Writer: Justin Bannister, (575) 646-5981, email@example.com
Looking for ideas to help stretch your dollar? What if you could eat healthy while being kind to the environment, too? Then look no further than the nearest plot of soil. According to an expert at New Mexico State University, with the right care, nearly any location can be made into an organic garden for low-cost, highly nutritious food.
"You have a lot of people saying, 'You can't grow anything here in the desert.' Well, you just have to add some organic matter and some water," said Jeff Anderson, an agronomy and horticulture agent for NMSU's Dona Ana County Cooperative Extension Office.
2009 is the Year of Sustainability at NMSU. Throughout the year, the university is highlighting and encouraging programs and research that promote environmentally, economically and socially sustainable ideas.
Anderson is currently working with organizations throughout Dona Ana County, promoting the benefits of planting gardens while using organic principles, which include using compost and organic fertilizers to recharge the soil. It also means using only natural pesticides and only if necessary.
"With every garden I do, I try not to throw anything away," he said. "It takes a lot to make plant material - energy from the sun, water, nutrition. When you return it to the soil, you return those nutrients back to the soil."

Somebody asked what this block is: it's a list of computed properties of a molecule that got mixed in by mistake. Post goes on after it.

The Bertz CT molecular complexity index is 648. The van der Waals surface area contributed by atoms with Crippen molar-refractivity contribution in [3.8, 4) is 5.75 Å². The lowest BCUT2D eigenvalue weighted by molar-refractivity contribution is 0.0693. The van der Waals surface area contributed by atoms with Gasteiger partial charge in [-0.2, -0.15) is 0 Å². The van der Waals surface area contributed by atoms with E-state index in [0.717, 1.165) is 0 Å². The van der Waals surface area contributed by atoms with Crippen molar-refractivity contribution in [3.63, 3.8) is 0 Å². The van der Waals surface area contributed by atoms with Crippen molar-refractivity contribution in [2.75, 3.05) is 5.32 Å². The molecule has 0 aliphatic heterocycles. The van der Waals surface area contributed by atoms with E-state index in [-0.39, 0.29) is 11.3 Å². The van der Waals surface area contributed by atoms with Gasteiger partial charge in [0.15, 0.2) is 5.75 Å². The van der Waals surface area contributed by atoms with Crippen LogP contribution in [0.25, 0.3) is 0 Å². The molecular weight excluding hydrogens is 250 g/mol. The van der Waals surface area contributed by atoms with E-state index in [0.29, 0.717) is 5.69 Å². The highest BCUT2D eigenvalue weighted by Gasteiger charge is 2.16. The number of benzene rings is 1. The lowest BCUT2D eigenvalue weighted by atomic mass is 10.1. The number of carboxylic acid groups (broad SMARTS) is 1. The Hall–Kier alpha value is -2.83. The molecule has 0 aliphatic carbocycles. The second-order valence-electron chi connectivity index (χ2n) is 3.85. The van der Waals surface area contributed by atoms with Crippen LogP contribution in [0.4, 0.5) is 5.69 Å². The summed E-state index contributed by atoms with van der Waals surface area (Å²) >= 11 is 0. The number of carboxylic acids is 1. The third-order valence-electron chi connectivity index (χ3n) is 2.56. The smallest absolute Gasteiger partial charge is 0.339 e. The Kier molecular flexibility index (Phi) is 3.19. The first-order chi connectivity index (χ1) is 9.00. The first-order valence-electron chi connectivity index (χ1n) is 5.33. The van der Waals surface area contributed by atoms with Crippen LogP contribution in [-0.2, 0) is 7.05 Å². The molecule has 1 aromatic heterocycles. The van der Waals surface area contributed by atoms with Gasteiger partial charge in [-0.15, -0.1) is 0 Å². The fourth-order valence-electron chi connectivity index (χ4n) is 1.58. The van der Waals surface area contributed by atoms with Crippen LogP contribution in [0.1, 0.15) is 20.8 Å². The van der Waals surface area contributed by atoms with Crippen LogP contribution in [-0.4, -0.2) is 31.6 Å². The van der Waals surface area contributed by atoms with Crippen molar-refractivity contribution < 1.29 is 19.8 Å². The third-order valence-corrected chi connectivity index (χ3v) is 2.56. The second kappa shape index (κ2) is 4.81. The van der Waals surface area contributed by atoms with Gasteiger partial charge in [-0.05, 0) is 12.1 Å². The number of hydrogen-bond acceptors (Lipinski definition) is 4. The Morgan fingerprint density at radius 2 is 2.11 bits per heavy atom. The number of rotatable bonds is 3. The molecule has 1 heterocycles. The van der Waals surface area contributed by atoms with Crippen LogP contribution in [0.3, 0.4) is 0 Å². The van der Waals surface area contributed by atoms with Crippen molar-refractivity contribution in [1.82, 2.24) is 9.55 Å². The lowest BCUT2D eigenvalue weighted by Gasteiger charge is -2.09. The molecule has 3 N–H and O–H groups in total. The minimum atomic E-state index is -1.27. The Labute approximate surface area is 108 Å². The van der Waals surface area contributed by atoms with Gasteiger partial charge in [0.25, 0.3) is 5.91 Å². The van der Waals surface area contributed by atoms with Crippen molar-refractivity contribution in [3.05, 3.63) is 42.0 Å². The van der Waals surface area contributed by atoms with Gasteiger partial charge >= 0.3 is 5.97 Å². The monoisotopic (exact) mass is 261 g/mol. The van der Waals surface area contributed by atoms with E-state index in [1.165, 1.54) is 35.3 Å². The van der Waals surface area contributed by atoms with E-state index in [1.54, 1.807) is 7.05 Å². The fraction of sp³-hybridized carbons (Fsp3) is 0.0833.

Anderson said things such as black and white newspapers, grass clippings and mulberry leaves are readily available and make excellent compost materials. If you are looking for an extra boost, Anderson recommends organic fish fertilizer. It's made from ground fish and while slightly smelly, it is very effective.
Anderson is currently working with the Las Cruces Community of Hope and their Fairlight Garden, which donates fruits and vegetables to the nearby El Caldito Soup Kitchen. The garden started last summer and with just half a growing season, it produced 800 pounds of vegetables for the soup kitchen. The garden uses crushed branches, leaves and other donated organic materials as mulch.
"Other than just feeding people good food, we are also trying to show people they can do this, too - garden organically and eat healthy," said Eric Luther, garden coordinator at the Las Cruces Community of Hope. The organization has established a work/trade program where those who work in the garden receive a box a vegetables they've helped to grow.
Additionally, Anderson is working with Las Esperanzas, a community group that recently established a community garden at the corner of Spruce Avenue and San Pedro Street in Las Cruces. More than a dozen raised gardening beds are available to the community at the site. He's also working with the Colonias Development Council in Chaparral to promote organic gardening for low-income families.
Anderson said organic gardens not only yield low cost food, using materials that would have otherwise been discarded but also promote a sustainable future.
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